“Those who mind, don’t matter and those who matter, don’t mind.” – Dr. Suess
My Southern California, middle-sibling brother, Grant, brought an unknown, uninvited and previously unmentioned friend to the biggest weekend in my father’s life -- my sister’s wedding. The family was shocked. My sister could not believe it. With a flippant eye-roll, I contemplated the pros and cons of this very risky move and then came to the conclusive opinion that my brother made an ill-advised decision.
I didn’t know Donny, but I knew that Donny had picked the wrong weekend to join our fairly-functional, divorced family for my sister’s wedding. It wasn’t like we only had to tolerate Donny’s presence for a few hours, the man was actually planning to stay at my Dad’s house. You see, this was a destination wedding at my father’s home on the eastern shore of Maryland in Saint Michaels. Dad’s home had two bedrooms and a pull-out couch. The place was packed like Bellagio on New Years. Donny came for 72 hours with an all-access pass. Rehearsal at the church? Check. Rehearsal dinner? Check. Family section seating at the wedding? You know it. Best table for the reception? You have got to be kidding me! Check.
Prior to Grant’s declaration that he’d bring a dude named Donny as a date, the kid had never been east of Arizona. I had Donny pegged as someone who was looking for a free weekend of boozing with the bridesmaids and goofing with the guys. I was wrong about Donny.
Although I still don’t know a whole lot about him, I did learn a few things about Donny. In a family of strong personalities fighting for attention, Donny gave my brother the affirmation that all good friends should give each other. A hearty laugh, word of encouragement, or adolescent razz is what good friends are supposed to do. Donny is one of the best friends to my brother that he has ever introduced me to.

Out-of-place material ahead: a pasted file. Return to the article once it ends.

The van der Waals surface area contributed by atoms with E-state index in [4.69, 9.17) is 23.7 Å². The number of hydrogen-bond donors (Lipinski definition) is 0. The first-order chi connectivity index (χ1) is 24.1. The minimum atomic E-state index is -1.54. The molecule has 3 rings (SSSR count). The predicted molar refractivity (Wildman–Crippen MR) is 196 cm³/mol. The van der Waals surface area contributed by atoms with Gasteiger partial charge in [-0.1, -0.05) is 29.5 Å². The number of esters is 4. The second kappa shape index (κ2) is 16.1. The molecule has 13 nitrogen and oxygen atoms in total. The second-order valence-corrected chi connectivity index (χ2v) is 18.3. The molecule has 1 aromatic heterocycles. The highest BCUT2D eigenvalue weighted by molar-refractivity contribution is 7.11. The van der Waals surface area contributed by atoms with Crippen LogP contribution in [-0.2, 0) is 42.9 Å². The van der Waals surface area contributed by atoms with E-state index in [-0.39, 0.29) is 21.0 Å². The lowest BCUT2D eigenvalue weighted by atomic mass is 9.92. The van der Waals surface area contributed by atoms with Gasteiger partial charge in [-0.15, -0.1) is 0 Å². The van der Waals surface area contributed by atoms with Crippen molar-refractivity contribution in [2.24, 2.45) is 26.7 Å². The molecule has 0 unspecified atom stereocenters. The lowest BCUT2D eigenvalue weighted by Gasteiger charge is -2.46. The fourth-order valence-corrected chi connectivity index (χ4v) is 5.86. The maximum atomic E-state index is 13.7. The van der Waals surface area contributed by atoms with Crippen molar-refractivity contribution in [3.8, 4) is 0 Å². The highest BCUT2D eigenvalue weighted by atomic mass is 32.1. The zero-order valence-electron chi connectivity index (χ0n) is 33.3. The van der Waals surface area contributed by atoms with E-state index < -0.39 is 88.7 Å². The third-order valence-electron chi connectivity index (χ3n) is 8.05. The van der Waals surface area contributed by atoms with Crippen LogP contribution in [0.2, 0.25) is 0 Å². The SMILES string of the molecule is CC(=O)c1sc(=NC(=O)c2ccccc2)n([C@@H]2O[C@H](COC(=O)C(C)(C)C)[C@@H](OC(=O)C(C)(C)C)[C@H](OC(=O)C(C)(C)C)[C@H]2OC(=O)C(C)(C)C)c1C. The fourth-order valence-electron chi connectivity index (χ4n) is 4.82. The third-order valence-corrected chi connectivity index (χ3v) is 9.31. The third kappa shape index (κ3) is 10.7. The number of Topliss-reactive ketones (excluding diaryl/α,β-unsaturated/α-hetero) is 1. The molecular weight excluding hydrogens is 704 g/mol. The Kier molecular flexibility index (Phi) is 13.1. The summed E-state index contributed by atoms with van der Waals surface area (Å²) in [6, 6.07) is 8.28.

How did Donny do it?
Since the wedding ended and Donny kissed my Mom good-bye, walked my grandmother to the car, took my dad’s trash out, and contemplated a farewell speech at the breakfast brunch, I’ve been trying to figure out how he managed to win MVP honors at my sister’s wedding. After all, he wasn’t even on the guest list!
Without any real insight, I learned a lot by watching Donny’s communication style. Donny is a natural and I don’t think he planned his Wedding Crashers-esque (which was amazingly filmed some 500 yards from our wedding) moment.
“Donny, did you have a good time,” I asked already knowing the answer.
“It exceeded every expectation. I needed this weekend,” Donny answered.
Donny was a case study in how to win the room. Mind you, coming into the weekend he knew no one besides my brother. I observed a few communications tactics that Donny used like a pro:
1. He was confident and comfortable. A good looking guy, Donny was likeable from the start, but didn’t try to sell himself or shy away, like most would. He is comfortable in his own skin and it enabled others to like him.
2. He was humble. In the six-hour flight from Long Beach to Dulles, the same questionable thoughts I had must have been going through Donny’s head as well. Donny asked the right questions with Grant beforehand and didn’t try to upstage anything going on; rather he fit in nicely and provided comic relief anytime it was needed in the tense moments a wedding brings out.
3. He seized the moment. Toward the end of the reception, Donny commandeered an oversized martini glass from the bar and filled it with the evening’s libation. A few minutes later, he was in the middle of the dance floor sharing drinks with all-comers, at one point getting the lead singer of the band to partake. His timing was impeccable and he grabbed the momentum of the party.
My new cousin Donny ended up being a welcome addition to one of the world’s oldest celebrations -- matrimony. One of the best weekends of my life was made better by the golden bear from California who taught me that you don’t have to know a soul to be a success.